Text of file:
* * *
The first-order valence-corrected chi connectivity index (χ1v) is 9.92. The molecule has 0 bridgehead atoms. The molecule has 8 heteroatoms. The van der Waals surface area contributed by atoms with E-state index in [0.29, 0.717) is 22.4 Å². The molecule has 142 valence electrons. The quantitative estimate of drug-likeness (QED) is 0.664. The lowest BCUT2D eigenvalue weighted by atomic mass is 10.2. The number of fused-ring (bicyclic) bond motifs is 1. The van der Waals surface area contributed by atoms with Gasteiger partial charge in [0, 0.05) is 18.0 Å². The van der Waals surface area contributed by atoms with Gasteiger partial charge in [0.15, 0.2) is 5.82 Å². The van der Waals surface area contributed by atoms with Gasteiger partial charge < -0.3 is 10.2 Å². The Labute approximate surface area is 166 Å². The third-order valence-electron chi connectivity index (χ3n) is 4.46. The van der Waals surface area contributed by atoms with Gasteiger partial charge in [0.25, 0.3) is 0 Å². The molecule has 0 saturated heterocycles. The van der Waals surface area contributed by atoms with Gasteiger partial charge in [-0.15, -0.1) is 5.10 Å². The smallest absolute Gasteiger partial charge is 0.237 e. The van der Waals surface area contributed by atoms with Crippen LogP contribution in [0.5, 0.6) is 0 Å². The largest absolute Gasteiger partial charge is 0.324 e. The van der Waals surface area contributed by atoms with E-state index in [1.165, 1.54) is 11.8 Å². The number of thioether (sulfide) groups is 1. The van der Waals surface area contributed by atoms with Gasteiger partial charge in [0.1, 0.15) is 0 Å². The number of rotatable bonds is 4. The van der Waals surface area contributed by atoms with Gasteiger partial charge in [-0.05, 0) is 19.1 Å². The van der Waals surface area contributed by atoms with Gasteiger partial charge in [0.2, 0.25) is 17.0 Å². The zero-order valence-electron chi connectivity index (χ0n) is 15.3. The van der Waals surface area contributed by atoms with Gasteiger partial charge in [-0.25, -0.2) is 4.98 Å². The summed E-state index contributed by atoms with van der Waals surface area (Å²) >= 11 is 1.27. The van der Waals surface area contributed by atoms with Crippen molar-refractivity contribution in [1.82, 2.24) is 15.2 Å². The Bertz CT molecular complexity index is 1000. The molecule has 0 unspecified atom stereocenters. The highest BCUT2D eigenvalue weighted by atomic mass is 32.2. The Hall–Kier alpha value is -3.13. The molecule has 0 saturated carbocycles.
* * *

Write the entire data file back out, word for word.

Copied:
The first-order valence-corrected chi connectivity index (χ1v) is 9.92. The molecule has 0 bridgehead atoms. The molecule has 8 heteroatoms. The van der Waals surface area contributed by atoms with E-state index in [0.29, 0.717) is 22.4 Å². The molecule has 142 valence electrons. The quantitative estimate of drug-likeness (QED) is 0.664. The lowest BCUT2D eigenvalue weighted by atomic mass is 10.2. The number of fused-ring (bicyclic) bond motifs is 1. The van der Waals surface area contributed by atoms with Gasteiger partial charge in [0, 0.05) is 18.0 Å². The van der Waals surface area contributed by atoms with Gasteiger partial charge in [0.15, 0.2) is 5.82 Å². The van der Waals surface area contributed by atoms with Gasteiger partial charge < -0.3 is 10.2 Å². The Labute approximate surface area is 166 Å². The third-order valence-electron chi connectivity index (χ3n) is 4.46. The van der Waals surface area contributed by atoms with Gasteiger partial charge in [0.25, 0.3) is 0 Å². The molecule has 0 saturated heterocycles. The van der Waals surface area contributed by atoms with Gasteiger partial charge in [-0.15, -0.1) is 5.10 Å². The smallest absolute Gasteiger partial charge is 0.237 e. The van der Waals surface area contributed by atoms with Crippen LogP contribution in [0.5, 0.6) is 0 Å². The largest absolute Gasteiger partial charge is 0.324 e. The van der Waals surface area contributed by atoms with E-state index in [1.165, 1.54) is 11.8 Å². The number of thioether (sulfide) groups is 1. The van der Waals surface area contributed by atoms with Gasteiger partial charge in [0.1, 0.15) is 0 Å². The number of rotatable bonds is 4. The van der Waals surface area contributed by atoms with Gasteiger partial charge in [-0.05, 0) is 19.1 Å². The van der Waals surface area contributed by atoms with Gasteiger partial charge in [0.2, 0.25) is 17.0 Å². The zero-order valence-electron chi connectivity index (χ0n) is 15.3. The van der Waals surface area contributed by atoms with Gasteiger partial charge in [-0.25, -0.2) is 4.98 Å². The summed E-state index contributed by atoms with van der Waals surface area (Å²) >= 11 is 1.27. The van der Waals surface area contributed by atoms with Crippen molar-refractivity contribution in [1.82, 2.24) is 15.2 Å². The Bertz CT molecular complexity index is 1000. The molecule has 0 unspecified atom stereocenters. The highest BCUT2D eigenvalue weighted by atomic mass is 32.2. The Hall–Kier alpha value is -3.13. The molecule has 0 saturated carbocycles.